The Reform of the Dublin System and the First (Half) Move of the Commission
Marcello Di Filippo, Università di Pisa – Osservatorio sul Diritto Europeo dell’Immigrazione
1. The debate over the contents and the effects of the so-called Dublin System (currently enshrined in the Regulation Dublin III and in the Regulation Eurodac II) gained momentum in the last years, due to the effects of the dramatic events taking place close to the EU’s borders. Especially in 2015, the EU supranational institutions (see the Commission’s Agenda on Migration, at 15, and the European Parliament’s Resolution of 29 April 2015, among others) and the Member States meeting in the European Council (see the Conclusions of 15 October 2015, para. 3) could not avoid to admit that the time for seriously reconsidering some aspects of this system had finally come.
In particular, the points felt to be worth of discussion are: i) the definition of the criteria of allocation of the competence to receive and treat an asylum claim; ii) the effects that they produce on front line States and other States; and iii) the overall question of the fairness of the system in the view of an equitable burden sharing among Member States, according to Article 80 TFEU. On these and other controversial issues, the intergovernmental level proved much more emphatic than resolute and witnessed some dramatic confrontations (see for instance Di Bartolomeo; Carrera & Gros; Labayle & de Bruycker; Maiani; Pastore; Roman; Zorzi Giustiniani).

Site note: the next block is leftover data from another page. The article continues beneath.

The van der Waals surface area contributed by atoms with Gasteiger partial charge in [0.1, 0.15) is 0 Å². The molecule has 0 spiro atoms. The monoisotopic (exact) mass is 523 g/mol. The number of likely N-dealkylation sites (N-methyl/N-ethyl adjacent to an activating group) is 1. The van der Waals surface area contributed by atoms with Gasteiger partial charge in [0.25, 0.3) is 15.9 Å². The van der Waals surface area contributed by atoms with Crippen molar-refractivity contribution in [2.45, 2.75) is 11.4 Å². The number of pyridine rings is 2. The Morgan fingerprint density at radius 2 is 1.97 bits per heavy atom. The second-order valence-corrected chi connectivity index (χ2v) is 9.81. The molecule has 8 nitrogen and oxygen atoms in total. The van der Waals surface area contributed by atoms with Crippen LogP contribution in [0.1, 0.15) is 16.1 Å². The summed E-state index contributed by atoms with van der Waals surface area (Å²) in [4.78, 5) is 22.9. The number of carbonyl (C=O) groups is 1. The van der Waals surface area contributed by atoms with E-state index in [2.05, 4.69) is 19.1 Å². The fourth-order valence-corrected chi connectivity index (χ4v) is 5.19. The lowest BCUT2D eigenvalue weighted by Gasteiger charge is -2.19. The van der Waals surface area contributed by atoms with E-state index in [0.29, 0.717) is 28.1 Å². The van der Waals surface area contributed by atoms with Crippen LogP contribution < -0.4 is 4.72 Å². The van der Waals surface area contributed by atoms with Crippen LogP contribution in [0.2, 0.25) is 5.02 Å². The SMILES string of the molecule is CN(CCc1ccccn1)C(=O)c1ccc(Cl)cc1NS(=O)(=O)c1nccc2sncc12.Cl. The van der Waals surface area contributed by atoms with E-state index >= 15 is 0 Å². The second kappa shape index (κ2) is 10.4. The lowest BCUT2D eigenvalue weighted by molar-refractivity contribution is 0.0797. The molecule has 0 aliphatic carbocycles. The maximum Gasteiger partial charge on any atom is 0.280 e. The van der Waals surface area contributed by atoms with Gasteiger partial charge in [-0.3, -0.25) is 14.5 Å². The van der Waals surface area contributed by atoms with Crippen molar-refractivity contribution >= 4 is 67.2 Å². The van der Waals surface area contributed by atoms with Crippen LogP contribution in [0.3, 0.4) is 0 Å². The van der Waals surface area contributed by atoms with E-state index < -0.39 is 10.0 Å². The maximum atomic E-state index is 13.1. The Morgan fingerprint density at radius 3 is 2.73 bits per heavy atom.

A recent document issued by the Commission offers the possibility to put forward some remarks about the ability of this supranational institution to give a real contribution to a complicated debate, where much of the credibility of the EU as a governance actor is at stake. Of course, Juncker and Co. do not act in a vacuum. They must respect the leading role of the European Council in giving the EU the “necessary impetus for its development” and in defining “the general political directions and priorities thereof” (Article 15 TEU). Moreover, they must take into account that a broad consensus with the Member States is to be reached if an innovative proposal is put forward in the context of legislative procedures. This being said, however, the Commission (eventually backed by the European Parliament) embodies the supranational dimension of the EU and possesses the full right and capacity to express its own positions, in a dialectic relationship with Member States and the institutions representing them. In view of the above, some political ambition is expected by this Commission. The Dublin System has been the object of various criticism, either by specialised academics and by leading NGOs, and proved to be totally ineffective at the practical level (see Di Filippo for further references): maintaining the status quo is simply not possible.